A new survey of New Jersey voters comes to a provocative conclusion: Fox News viewers tend to be less informed about current events than those who don't watch any news at all.
Fairleigh Dickinson University recently questioned 612 adults in New Jersey about how they get their news, offering as options traditional outlets like newspapers and local and national television news, or blogs, websites and even Comedy Central's "The Daily Show."
They then asked a series of factual questions about the major events of the last year, from the "Arab Spring" to the Republican race for president.
For example, respondents were first asked whether, to the best of their knowledge, opposition groups in Egypt had been successful in bringing down the Mubarak regime.
Among NPR listeners, 68% correctly said they had been; only 49% of Fox News viewers answered correctly. In fact, the survey found, Fox viewers were 18 percentage points less likely to answer correctly than those who watched no news at all.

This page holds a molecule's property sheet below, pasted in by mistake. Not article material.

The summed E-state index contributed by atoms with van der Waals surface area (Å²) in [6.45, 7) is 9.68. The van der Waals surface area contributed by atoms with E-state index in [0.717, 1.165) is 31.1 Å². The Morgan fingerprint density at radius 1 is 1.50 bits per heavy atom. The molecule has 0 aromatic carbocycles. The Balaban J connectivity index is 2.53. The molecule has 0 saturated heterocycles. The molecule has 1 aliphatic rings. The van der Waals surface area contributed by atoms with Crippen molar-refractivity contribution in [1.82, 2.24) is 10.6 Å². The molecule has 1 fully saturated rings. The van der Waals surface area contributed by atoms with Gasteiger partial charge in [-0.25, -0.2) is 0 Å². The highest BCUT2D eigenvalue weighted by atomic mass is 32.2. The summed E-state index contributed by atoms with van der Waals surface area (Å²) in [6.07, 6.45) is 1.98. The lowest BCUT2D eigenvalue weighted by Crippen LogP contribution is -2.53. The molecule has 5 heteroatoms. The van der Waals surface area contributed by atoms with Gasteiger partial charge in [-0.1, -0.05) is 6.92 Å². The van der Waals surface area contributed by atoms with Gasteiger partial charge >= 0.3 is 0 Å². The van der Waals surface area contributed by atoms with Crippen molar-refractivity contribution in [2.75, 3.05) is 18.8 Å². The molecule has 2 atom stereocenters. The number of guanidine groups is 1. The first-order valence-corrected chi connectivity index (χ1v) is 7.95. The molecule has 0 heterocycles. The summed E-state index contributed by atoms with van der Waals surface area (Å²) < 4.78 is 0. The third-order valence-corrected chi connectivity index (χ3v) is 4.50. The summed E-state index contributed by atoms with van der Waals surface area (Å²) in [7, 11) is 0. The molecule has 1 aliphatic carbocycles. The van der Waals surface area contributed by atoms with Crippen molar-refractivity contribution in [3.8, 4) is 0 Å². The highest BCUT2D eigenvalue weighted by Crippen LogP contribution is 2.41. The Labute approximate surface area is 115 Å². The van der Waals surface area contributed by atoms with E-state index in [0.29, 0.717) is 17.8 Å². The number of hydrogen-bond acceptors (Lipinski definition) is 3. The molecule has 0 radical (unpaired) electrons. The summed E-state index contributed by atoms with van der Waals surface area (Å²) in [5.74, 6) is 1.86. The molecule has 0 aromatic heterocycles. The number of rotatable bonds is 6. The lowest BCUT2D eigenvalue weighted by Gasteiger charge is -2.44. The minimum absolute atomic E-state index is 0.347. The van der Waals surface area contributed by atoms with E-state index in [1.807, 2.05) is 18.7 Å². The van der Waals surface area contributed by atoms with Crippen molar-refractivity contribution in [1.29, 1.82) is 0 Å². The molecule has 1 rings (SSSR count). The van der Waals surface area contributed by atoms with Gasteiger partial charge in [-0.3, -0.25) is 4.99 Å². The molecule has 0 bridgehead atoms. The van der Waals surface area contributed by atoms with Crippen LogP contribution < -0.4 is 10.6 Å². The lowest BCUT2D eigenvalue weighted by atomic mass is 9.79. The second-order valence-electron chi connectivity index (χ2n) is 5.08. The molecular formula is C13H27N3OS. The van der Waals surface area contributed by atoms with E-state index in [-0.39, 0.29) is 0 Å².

"The results show us that there is something about watching Fox News that leads people to do worse on these questions than those who don't watch any news at all," said Dan Cassino, a political science professor at Fairleigh Dickinson.
Those who watched Sunday public affairs shows tended to be the best informed on current events, the survey found. Readers of national newspapers also were more likely to respond correctly.
And it seems Jon Stewart may be more reliable than cable news anchors. On Occupy Wall Street, the survey found viewers of "The Daily Show" were 12 percentage points more likely to say protesters were predominantly Democratic. MSNBC viewers were the most likely to say the protesters were mainly Republicans.
"Jon Stewart has not spent a lot of time on some of these issues. But the results show that when he does talk about something, his viewers pick up a lot more information than they would from other sources," Cassino said.
The overall survey, conducted from Oct. 17 to 23, had a margin of error of 3.5 percentage points. Because of the smaller sample size among those who selected a specific news source, the margin of error would be much higher.Copyright © 2015, Los Angeles Times